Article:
Dahl, on Democracy

Topics: Democracy, Ancient Rome, Monarchy Pages: 3 (1040 words) Published: November 18, 2007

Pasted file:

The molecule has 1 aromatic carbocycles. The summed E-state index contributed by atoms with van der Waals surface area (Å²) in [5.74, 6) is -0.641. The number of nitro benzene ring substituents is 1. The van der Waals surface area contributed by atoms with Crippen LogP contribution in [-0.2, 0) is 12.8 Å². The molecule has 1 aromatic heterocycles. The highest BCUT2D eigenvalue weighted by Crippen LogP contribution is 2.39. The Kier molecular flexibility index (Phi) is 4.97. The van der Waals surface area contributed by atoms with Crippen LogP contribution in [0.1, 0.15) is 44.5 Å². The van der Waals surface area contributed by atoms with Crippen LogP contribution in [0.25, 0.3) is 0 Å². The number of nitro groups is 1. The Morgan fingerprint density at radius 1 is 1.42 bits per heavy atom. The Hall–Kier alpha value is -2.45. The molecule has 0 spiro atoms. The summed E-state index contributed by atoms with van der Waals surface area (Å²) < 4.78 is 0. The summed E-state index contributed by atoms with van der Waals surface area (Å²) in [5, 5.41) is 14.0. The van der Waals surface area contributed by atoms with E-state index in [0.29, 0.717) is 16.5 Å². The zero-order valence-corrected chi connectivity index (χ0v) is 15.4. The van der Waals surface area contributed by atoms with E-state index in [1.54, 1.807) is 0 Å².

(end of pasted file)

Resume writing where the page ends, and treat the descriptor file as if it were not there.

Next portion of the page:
Democracy has become the most widespread political form of government during the past decade, after the fall of all its alternatives. During the second part of the 20th century, the 3 main enemies of democracy, namely communism, fascism and Nazism, lost most of their power and influence. However, democracy is still only to be found in less than half of this world's countries. China with a fifth of the total population "had never experienced a democratic government" and Russia still doesn't have a well established democracy. By adopting a democratic perspective, 3 types of governments emerge, non-democratic, new democracies, and old democracies, and all have a different challenge to overcome: either to become democratic, to "consolidate" the existing democracy or to "deepen" it. Democracy is not, however, a new concept. Although put into practice only 2 centuries ago, the idea of the rule of the people s much older than that, having been discussed and partly implemented in both ancient Greece and ancient Rome. Shrouded in mystery, the invention of the concept cannot be traced back to a certain time in the past, because, for example, current historians could not properly analyse the ‘government' form of the primitive nomadic tribes, existent before recorded history. Favourable conditions for the development of some type of democracy reappeared around 500 B.C.E. in Europe, on the Mediterranean coast and later in the north. In 507 B.C.E. Athens, the most important city-state in the Greek peninsula, "adopted a system of popular government" (Dahl: 1998: 11), which was to last until the Macedonian invasion two centuries later. The term democracy has its roots in the Greek language, meaning rule (kratos) of the people (demos). Although more cities adopted this type of government, the one in Athens is the one posterity remembers as the first example of participatory democracy. The whole Athenian experience shaped the political philosophy, even the...
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